The Little Things


I'm in the midst of prepping for the upcoming Seattle Gift Show. As part of that, I'm stocking my toolbox (a rolling three-chamber dealie with a rounded top that I lovingly refer to as 'R2' - as in 'R2D2', get it?!) and filling a crate with miscellaneous items to be used as props in the New Product display. I throw all kinds of stuff in there because I never know what I'll need - until that small item shows up allllll by it's lonesome little self, desperate for some proppin' to make it shine!

The photos here illustrate how just about anything can be used to lift, elevate, spotlight, and assist in the visual presentation of small items like jewelry. Even bubble wrap, as seen above, adds a playful element to the colorful and contemporary beaded jewelry and gives it a sense of movement.

Placing necklaces around the necks of these stunning glass vases causes them to curve and drape, just as they would when worn on a woman's body.

Jewelry is created to be worn on a living, moving, breathing body - and it usually looks its best when the prop makes the necklace or bracelet curve and sway and reflect light, much like our arms and necks & shoulders do when we wear it. Earrings are meant to sway from our ears, so lying them flat to show them off is just a sure-fire way to make them look bland. Hang 'em from something, drape them over or on top of fluid fabric...anything to give a sense of movement. Even rings look best when worn - if you've ever gone to Tiifany's to just try on a huge rock, you know that it only really begins to sparkle and shine when it is slipped onto your finger and you lift your hand to the light. It's all truly just rocks and metals, until it moves and catches the light!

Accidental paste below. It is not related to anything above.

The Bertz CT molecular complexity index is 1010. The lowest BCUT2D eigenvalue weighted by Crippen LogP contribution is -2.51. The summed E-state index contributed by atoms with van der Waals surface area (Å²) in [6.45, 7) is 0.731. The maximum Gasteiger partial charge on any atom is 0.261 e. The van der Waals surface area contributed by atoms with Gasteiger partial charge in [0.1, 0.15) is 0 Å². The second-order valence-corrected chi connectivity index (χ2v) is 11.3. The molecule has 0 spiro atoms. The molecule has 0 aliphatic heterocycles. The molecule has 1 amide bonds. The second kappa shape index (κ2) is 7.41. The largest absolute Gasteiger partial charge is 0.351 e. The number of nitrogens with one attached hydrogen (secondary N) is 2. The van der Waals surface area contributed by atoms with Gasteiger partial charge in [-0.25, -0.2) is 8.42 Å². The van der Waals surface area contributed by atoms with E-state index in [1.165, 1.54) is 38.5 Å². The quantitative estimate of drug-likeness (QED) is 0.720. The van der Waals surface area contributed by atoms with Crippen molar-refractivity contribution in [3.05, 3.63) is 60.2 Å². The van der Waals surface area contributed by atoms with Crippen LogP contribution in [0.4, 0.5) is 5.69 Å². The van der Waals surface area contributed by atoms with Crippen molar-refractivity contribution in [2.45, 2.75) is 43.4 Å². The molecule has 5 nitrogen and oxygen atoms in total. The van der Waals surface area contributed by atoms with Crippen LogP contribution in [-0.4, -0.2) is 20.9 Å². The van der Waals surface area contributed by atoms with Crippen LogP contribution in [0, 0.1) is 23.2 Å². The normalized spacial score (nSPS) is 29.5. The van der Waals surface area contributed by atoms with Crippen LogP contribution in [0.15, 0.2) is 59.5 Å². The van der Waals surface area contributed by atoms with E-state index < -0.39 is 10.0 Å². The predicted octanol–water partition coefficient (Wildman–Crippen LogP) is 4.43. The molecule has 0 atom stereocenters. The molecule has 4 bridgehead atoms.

Props should reflect the nature (pun intended) of the product, as well...these chunks of bark add texture and roughness, which draws attention to the smoothness and shiny surface of the stones used in the jewelry.

Sorry the lighting in these photos is so off... but you can still see that using even simple photos on paper and adding jewelry to them in a playful way, brings a spark to already beautiful merchandise. This exemplifies a typical last-minute brainstorm situation: I was given a ziplock baggie of eight pieces of teeeny tiny jewelry to put into a large display area. (Oh yeah, and make it look STUNNING! ahem.) I paged through a tourist magazine nearby, found an article on the Chinese New Year celebration and subsequent art exhibit at a museum, and started cutting out the photos. I also went to the exhibitors' booth and grabbed a few of her postcards to use.

The lovely face of the statue in the photo works well with the 'heart' shapes of the jewelry, her ears obviously lent themselves to a pair of dangling earrings, and the modern black/white/gold combination of props actually elevated the product from simply 'sweet' & 'delicate' to 'classic'. (Damn, I'm good!) They loved it, BTW.

My friend June Beach is a jewelry designer with an eye for color and display. She makes the most amazing things, including beach glass / sea glass jewelry. When she photographs it, what props do you think she uses? Why, sand and driftwood, of course! Do visit her blog at Beach Haus Designs for more great jewelry display ideas. (She sells wholesale, too!)


If you are exhibiting jewelry at a show, or arranging some in a display case in your store, remember to get creative with props and add movement to your displays!

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my take on retail visual design:

"The thing is, retail design is driven by psychology. It is by manipulating space, visuals, lighting, sound, smell, and mood that we influence customers to enter, stay, browse, buy, and return. It is an endless exercise in change, endurance, growth, education, and imagination that enables retailers to stay on top of their game and at the forefront of their customer's minds. Yes, what you sell IS important - but even the very best merchandise won't sell at full price if it's presented in torn boxes on dirty shelves in a store that is too crowded to turn around in. Visual impact is a huge part of business, and utilizing the principles that have been proven to work can help you build a better business." ~ DWK